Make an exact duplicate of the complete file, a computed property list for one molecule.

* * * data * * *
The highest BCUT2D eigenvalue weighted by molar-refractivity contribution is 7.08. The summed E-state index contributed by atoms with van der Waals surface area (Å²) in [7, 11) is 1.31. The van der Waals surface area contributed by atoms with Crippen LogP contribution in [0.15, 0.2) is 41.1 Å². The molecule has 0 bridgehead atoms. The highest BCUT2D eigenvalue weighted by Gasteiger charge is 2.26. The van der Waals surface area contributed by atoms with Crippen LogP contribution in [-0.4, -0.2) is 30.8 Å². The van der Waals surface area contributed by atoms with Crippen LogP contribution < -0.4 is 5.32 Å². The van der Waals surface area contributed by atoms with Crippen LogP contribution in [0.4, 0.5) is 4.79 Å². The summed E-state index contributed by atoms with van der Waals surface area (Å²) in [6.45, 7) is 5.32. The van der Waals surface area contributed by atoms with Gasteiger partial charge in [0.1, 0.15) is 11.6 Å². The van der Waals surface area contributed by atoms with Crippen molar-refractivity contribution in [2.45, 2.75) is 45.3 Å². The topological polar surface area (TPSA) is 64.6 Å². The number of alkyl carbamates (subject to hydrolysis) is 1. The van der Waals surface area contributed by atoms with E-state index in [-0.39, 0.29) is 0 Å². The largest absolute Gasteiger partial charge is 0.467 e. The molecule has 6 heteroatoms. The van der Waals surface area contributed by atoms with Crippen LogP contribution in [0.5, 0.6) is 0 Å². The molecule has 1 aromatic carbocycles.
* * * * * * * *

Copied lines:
The highest BCUT2D eigenvalue weighted by molar-refractivity contribution is 7.08. The summed E-state index contributed by atoms with van der Waals surface area (Å²) in [7, 11) is 1.31. The van der Waals surface area contributed by atoms with Crippen LogP contribution in [0.15, 0.2) is 41.1 Å². The molecule has 0 bridgehead atoms. The highest BCUT2D eigenvalue weighted by Gasteiger charge is 2.26. The van der Waals surface area contributed by atoms with Crippen LogP contribution in [-0.4, -0.2) is 30.8 Å². The van der Waals surface area contributed by atoms with Crippen LogP contribution < -0.4 is 5.32 Å². The van der Waals surface area contributed by atoms with Crippen LogP contribution in [0.4, 0.5) is 4.79 Å². The summed E-state index contributed by atoms with van der Waals surface area (Å²) in [6.45, 7) is 5.32. The van der Waals surface area contributed by atoms with Gasteiger partial charge in [0.1, 0.15) is 11.6 Å². The van der Waals surface area contributed by atoms with Crippen molar-refractivity contribution in [2.45, 2.75) is 45.3 Å². The topological polar surface area (TPSA) is 64.6 Å². The number of alkyl carbamates (subject to hydrolysis) is 1. The van der Waals surface area contributed by atoms with E-state index in [-0.39, 0.29) is 0 Å². The largest absolute Gasteiger partial charge is 0.467 e. The molecule has 6 heteroatoms. The van der Waals surface area contributed by atoms with Crippen LogP contribution in [0.5, 0.6) is 0 Å². The molecule has 1 aromatic carbocycles.